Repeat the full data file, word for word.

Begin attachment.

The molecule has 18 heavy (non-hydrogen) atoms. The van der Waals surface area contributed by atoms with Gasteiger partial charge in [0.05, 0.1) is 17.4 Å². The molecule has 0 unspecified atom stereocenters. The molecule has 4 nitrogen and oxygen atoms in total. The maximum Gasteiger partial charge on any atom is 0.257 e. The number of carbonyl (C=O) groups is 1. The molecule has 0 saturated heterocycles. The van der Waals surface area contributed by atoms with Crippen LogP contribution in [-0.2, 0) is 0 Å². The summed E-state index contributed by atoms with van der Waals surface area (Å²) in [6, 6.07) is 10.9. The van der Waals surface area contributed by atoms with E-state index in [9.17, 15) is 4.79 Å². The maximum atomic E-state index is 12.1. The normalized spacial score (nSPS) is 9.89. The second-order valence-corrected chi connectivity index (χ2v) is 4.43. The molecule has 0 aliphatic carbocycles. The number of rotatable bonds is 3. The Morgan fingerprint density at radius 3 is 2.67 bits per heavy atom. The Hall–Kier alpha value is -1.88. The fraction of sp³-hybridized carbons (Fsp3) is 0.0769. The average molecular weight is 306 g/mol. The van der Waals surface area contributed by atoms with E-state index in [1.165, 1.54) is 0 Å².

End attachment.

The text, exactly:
The molecule has 18 heavy (non-hydrogen) atoms. The van der Waals surface area contributed by atoms with Gasteiger partial charge in [0.05, 0.1) is 17.4 Å². The molecule has 0 unspecified atom stereocenters. The molecule has 4 nitrogen and oxygen atoms in total. The maximum Gasteiger partial charge on any atom is 0.257 e. The number of carbonyl (C=O) groups is 1. The molecule has 0 saturated heterocycles. The van der Waals surface area contributed by atoms with Crippen LogP contribution in [-0.2, 0) is 0 Å². The summed E-state index contributed by atoms with van der Waals surface area (Å²) in [6, 6.07) is 10.9. The van der Waals surface area contributed by atoms with E-state index in [9.17, 15) is 4.79 Å². The maximum atomic E-state index is 12.1. The normalized spacial score (nSPS) is 9.89. The second-order valence-corrected chi connectivity index (χ2v) is 4.43. The molecule has 0 aliphatic carbocycles. The number of rotatable bonds is 3. The Morgan fingerprint density at radius 3 is 2.67 bits per heavy atom. The Hall–Kier alpha value is -1.88. The fraction of sp³-hybridized carbons (Fsp3) is 0.0769. The average molecular weight is 306 g/mol. The van der Waals surface area contributed by atoms with E-state index in [1.165, 1.54) is 0 Å².